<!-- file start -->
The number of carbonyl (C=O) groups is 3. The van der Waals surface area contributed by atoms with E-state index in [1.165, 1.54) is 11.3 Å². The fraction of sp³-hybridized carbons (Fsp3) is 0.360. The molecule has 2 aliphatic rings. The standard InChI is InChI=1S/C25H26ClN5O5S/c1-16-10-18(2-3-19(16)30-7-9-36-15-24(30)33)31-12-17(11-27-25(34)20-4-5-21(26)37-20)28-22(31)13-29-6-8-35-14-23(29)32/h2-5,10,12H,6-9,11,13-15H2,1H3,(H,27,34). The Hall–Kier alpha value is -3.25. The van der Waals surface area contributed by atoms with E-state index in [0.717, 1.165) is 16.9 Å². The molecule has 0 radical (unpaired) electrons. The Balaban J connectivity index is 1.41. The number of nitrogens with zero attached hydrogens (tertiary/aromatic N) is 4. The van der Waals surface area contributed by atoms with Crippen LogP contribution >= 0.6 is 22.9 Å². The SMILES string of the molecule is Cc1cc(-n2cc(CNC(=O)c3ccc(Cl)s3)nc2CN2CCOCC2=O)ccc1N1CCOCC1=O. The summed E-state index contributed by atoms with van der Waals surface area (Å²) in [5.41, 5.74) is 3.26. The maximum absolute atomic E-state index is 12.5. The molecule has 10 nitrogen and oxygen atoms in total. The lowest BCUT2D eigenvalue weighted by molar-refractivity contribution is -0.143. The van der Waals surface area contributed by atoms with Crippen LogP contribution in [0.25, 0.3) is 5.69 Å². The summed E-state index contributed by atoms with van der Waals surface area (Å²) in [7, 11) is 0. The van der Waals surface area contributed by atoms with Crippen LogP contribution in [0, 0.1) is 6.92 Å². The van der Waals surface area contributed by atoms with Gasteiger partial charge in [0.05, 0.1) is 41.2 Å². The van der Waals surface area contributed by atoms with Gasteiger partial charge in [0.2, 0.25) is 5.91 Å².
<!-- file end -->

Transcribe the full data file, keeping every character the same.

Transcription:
The number of carbonyl (C=O) groups is 3. The van der Waals surface area contributed by atoms with E-state index in [1.165, 1.54) is 11.3 Å². The fraction of sp³-hybridized carbons (Fsp3) is 0.360. The molecule has 2 aliphatic rings. The standard InChI is InChI=1S/C25H26ClN5O5S/c1-16-10-18(2-3-19(16)30-7-9-36-15-24(30)33)31-12-17(11-27-25(34)20-4-5-21(26)37-20)28-22(31)13-29-6-8-35-14-23(29)32/h2-5,10,12H,6-9,11,13-15H2,1H3,(H,27,34). The Hall–Kier alpha value is -3.25. The van der Waals surface area contributed by atoms with E-state index in [0.717, 1.165) is 16.9 Å². The molecule has 0 radical (unpaired) electrons. The Balaban J connectivity index is 1.41. The number of nitrogens with zero attached hydrogens (tertiary/aromatic N) is 4. The van der Waals surface area contributed by atoms with Crippen LogP contribution >= 0.6 is 22.9 Å². The SMILES string of the molecule is Cc1cc(-n2cc(CNC(=O)c3ccc(Cl)s3)nc2CN2CCOCC2=O)ccc1N1CCOCC1=O. The summed E-state index contributed by atoms with van der Waals surface area (Å²) in [5.41, 5.74) is 3.26. The maximum absolute atomic E-state index is 12.5. The molecule has 10 nitrogen and oxygen atoms in total. The lowest BCUT2D eigenvalue weighted by molar-refractivity contribution is -0.143. The van der Waals surface area contributed by atoms with Crippen LogP contribution in [0.25, 0.3) is 5.69 Å². The summed E-state index contributed by atoms with van der Waals surface area (Å²) in [7, 11) is 0. The van der Waals surface area contributed by atoms with Crippen LogP contribution in [0, 0.1) is 6.92 Å². The van der Waals surface area contributed by atoms with Gasteiger partial charge in [0.05, 0.1) is 41.2 Å². The van der Waals surface area contributed by atoms with Gasteiger partial charge in [0.2, 0.25) is 5.91 Å².